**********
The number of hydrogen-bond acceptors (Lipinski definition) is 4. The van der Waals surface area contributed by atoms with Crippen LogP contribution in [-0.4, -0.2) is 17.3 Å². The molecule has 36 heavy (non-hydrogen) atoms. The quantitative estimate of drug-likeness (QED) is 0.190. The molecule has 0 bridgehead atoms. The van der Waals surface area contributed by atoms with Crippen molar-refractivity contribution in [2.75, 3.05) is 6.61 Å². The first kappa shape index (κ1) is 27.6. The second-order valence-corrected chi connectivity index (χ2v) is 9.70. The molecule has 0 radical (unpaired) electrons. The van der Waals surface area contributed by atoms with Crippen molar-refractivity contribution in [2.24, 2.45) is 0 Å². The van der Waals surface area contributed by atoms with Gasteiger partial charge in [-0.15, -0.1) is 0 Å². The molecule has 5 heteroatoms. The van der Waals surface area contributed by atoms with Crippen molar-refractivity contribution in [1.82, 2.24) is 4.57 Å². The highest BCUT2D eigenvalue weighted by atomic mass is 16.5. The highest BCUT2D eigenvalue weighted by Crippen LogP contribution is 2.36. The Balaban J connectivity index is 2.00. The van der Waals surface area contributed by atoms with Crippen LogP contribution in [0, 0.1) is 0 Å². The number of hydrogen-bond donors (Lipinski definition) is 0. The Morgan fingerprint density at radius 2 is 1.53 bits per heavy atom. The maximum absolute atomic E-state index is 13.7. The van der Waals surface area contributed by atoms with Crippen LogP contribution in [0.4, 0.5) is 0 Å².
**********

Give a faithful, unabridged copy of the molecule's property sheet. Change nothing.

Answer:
The number of hydrogen-bond acceptors (Lipinski definition) is 4. The van der Waals surface area contributed by atoms with Crippen LogP contribution in [-0.4, -0.2) is 17.3 Å². The molecule has 36 heavy (non-hydrogen) atoms. The quantitative estimate of drug-likeness (QED) is 0.190. The molecule has 0 bridgehead atoms. The van der Waals surface area contributed by atoms with Crippen molar-refractivity contribution in [2.75, 3.05) is 6.61 Å². The first kappa shape index (κ1) is 27.6. The second-order valence-corrected chi connectivity index (χ2v) is 9.70. The molecule has 0 radical (unpaired) electrons. The van der Waals surface area contributed by atoms with Crippen molar-refractivity contribution in [2.24, 2.45) is 0 Å². The van der Waals surface area contributed by atoms with Gasteiger partial charge in [-0.15, -0.1) is 0 Å². The molecule has 5 heteroatoms. The van der Waals surface area contributed by atoms with Crippen molar-refractivity contribution in [1.82, 2.24) is 4.57 Å². The highest BCUT2D eigenvalue weighted by atomic mass is 16.5. The highest BCUT2D eigenvalue weighted by Crippen LogP contribution is 2.36. The Balaban J connectivity index is 2.00. The van der Waals surface area contributed by atoms with Crippen LogP contribution in [0, 0.1) is 0 Å². The number of hydrogen-bond donors (Lipinski definition) is 0. The Morgan fingerprint density at radius 2 is 1.53 bits per heavy atom. The maximum absolute atomic E-state index is 13.7. The van der Waals surface area contributed by atoms with Crippen LogP contribution in [0.4, 0.5) is 0 Å².